Speakers discussed the importance of a tailor-made approach to clinical practice, and the key role clinical trials play to implement this approach. “One size does not fit all,” said Adeel Chaudhary, professor of human molecular biology at King Abdulaziz University (KAU). “We need to increase clinical trials to increase the safety and efficacy of drugs.”

Localizing pharma

Investing in research and development (R&D) is essential to the kingdom’s short-term plan. “There are more than 178 strategic objectives in the Saudi Vision 2030,” said Ayach. “More than 10% of these objectives are related to R&D.” An essential component of this is developing the biopharma and biotech industries in the kingdom, supporting local companies and attracting international ones. 

Saudi Arabia is attractive to pharmaceutical companies due to its population, as well as the potential it holds. Christian Fassotte, global chief medical officer of AB-Science, explains that Saudi Arabia scores well on various aspects considered by pharma countries, including demographic trends, the nature of the healthcare infrastructure, economic cycles, patient and disease characteristics and socioeconomic factors. “The ground is set, and you have lots of areas you can fertilize,” he said. Fassotte added that the key is to focus on specific research areas that are significant to Saudi and that the country can excel at and differentiate itself from the international competition to truly foster localization of biotech and pharma. There are, for instance, specificities in diabetes and other diseases that are specific to each country, and trials epidemiological trials, for instance, to observe and document needs are very important. “Selectively is the keyword you want to focus on in terms of focus, disease characteristics, patients, and you can’t do everything. Match clinical trial ambitions with specific situation,” he said.  

But streamlining clinical trials regulatory framework and processes is key to attract the big players of the industry. Saudi Arabia has a strong network of hospitals, and the Ministry of National Guard-Health Affairs has some of the strongest hospitals and research centres in the kingdom, which means that it has access to a network of patient databases and a goldmine of potential participants in the trials. It has already led a nation-wide initiative to consolidate patients’ databases, and has launched several other initiatives to facilitate clinical research, including KAIMRC’s stem cell registry and biobank. This accessibility and availability of potential participants and information to study is attractive to pharmaceutical companies, if the framework is properly set up.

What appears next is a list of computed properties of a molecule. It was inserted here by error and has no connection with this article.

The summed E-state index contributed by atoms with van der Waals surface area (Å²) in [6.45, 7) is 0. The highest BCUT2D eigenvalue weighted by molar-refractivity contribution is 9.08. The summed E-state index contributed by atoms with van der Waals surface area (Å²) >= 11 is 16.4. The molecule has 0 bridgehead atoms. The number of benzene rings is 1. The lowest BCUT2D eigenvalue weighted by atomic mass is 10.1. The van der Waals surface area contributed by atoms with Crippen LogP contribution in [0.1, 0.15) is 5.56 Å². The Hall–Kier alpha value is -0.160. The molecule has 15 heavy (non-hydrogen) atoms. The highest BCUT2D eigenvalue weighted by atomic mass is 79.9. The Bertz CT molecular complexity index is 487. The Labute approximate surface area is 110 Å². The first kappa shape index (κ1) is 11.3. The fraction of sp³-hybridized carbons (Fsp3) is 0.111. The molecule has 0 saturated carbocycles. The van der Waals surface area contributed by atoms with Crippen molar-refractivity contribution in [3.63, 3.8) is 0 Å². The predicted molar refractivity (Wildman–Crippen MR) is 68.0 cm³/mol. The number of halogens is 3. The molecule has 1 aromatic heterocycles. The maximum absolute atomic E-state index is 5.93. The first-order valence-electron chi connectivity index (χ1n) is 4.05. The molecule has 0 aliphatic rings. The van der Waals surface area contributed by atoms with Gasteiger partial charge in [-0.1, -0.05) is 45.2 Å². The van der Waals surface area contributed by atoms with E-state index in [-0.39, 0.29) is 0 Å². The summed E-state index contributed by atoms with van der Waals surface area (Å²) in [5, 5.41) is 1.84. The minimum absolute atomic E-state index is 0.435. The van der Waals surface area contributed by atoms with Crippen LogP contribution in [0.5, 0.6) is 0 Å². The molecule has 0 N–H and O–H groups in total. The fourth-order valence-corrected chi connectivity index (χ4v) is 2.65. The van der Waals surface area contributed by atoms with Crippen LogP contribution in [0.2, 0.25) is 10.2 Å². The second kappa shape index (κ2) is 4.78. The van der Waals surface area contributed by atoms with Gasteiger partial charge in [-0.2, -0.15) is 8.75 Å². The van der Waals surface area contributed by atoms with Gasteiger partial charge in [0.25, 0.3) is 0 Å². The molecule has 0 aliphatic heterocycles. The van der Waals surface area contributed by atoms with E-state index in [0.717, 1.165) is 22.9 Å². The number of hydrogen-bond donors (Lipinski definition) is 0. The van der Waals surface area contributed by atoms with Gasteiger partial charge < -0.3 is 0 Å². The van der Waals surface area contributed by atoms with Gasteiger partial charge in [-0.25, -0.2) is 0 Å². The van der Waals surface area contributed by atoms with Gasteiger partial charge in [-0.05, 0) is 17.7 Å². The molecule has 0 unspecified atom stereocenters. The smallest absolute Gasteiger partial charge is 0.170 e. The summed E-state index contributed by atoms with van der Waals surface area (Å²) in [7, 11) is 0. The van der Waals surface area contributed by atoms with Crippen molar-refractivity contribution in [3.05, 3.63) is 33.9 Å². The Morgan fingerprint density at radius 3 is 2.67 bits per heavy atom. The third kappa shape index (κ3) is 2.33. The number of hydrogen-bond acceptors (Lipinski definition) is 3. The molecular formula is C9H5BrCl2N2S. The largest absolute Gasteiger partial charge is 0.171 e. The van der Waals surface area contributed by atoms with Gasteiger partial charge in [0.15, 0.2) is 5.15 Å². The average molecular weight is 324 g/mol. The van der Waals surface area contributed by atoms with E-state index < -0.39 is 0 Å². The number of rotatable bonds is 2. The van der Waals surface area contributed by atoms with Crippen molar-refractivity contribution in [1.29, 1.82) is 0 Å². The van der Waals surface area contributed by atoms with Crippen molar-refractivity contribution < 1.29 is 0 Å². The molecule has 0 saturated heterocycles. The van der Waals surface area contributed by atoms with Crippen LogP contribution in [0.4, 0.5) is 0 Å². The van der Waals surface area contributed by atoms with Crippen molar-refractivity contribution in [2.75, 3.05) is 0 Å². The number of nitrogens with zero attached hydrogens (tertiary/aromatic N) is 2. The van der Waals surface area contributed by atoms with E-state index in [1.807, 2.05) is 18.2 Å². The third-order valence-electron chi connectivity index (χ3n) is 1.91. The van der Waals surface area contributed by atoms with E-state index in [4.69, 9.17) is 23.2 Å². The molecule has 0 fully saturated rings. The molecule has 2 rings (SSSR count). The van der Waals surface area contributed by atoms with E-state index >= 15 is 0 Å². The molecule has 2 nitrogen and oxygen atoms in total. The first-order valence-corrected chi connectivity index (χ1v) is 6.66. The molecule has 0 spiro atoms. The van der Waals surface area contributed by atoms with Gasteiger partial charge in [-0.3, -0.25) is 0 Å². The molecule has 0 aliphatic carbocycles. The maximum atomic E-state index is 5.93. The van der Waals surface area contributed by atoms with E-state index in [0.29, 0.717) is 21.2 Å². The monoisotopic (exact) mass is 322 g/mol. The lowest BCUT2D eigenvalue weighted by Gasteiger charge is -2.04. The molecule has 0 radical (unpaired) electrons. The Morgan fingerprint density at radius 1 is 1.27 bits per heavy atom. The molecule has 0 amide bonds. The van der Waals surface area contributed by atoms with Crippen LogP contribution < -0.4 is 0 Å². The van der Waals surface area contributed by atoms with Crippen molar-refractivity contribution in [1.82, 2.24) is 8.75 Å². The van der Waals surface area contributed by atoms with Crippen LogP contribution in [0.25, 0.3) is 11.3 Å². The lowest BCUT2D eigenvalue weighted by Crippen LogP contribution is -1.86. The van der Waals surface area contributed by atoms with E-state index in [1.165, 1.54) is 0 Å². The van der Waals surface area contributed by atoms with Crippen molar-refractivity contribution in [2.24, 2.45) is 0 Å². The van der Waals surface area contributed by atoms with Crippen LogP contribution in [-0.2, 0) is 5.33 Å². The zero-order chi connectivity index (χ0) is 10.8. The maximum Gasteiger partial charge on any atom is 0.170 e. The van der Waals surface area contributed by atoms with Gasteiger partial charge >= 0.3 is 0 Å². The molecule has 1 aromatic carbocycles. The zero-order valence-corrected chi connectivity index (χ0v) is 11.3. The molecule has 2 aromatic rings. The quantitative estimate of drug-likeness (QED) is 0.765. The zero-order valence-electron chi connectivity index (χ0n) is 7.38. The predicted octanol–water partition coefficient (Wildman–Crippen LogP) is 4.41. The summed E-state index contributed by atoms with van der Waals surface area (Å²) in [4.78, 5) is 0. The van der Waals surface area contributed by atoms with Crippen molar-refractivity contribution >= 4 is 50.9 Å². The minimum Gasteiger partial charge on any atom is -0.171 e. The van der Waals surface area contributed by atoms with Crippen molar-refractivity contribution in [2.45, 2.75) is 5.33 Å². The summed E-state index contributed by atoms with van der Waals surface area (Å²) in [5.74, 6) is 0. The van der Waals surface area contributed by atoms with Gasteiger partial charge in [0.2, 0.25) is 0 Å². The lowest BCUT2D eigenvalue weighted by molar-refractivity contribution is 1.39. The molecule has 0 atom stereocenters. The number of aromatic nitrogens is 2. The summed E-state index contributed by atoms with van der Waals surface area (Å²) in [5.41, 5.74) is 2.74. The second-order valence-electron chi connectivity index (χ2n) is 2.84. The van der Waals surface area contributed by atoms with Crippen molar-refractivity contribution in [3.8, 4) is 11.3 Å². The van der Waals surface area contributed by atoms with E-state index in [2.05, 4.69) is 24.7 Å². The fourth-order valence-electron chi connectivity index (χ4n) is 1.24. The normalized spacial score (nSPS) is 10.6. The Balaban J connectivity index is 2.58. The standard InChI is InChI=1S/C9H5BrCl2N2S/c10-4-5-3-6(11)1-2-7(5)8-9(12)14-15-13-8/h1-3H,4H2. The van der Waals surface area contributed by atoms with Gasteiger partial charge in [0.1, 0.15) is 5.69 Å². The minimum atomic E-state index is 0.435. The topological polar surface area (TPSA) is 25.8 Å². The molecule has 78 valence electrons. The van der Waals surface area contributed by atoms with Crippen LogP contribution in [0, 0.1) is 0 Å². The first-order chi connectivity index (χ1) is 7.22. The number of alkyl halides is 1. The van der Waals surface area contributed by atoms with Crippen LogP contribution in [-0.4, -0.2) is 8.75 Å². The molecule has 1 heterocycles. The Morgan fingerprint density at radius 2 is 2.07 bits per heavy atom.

While most of the progress in trials has been on the academic side, patents and commercialization still lags, and that mindset is essential to attract pharma. “At the core of the model is commercialization, marketing and operational excellence to strengthen clinical trials system in the kingdom,” said Ayach. “We need to bring the entrepreneurial concept at the beginning of each clinical trial to make sure the project can be commercialized to a certain extent and the funding process would go in parallel.”  

References

Read this next

Uncovering the genetic roots of metal metabolic disorders

Next-generation sequencing sheds light on genetic disorders associated with metals, paving the way to new therapeutic approaches.

KAIMRC leads the kingdom into the first phase I clinical trial 

The forum celebrated the success of a three-year push that led to KAIMRC kicking off the first phase I clinical trial to be held in Saudi Arabia, testing a potential vaccine against MERS-CoV 

Speedy test for antibiotic resistance

A test for antibiotic-resistant bacteria shows scope for further development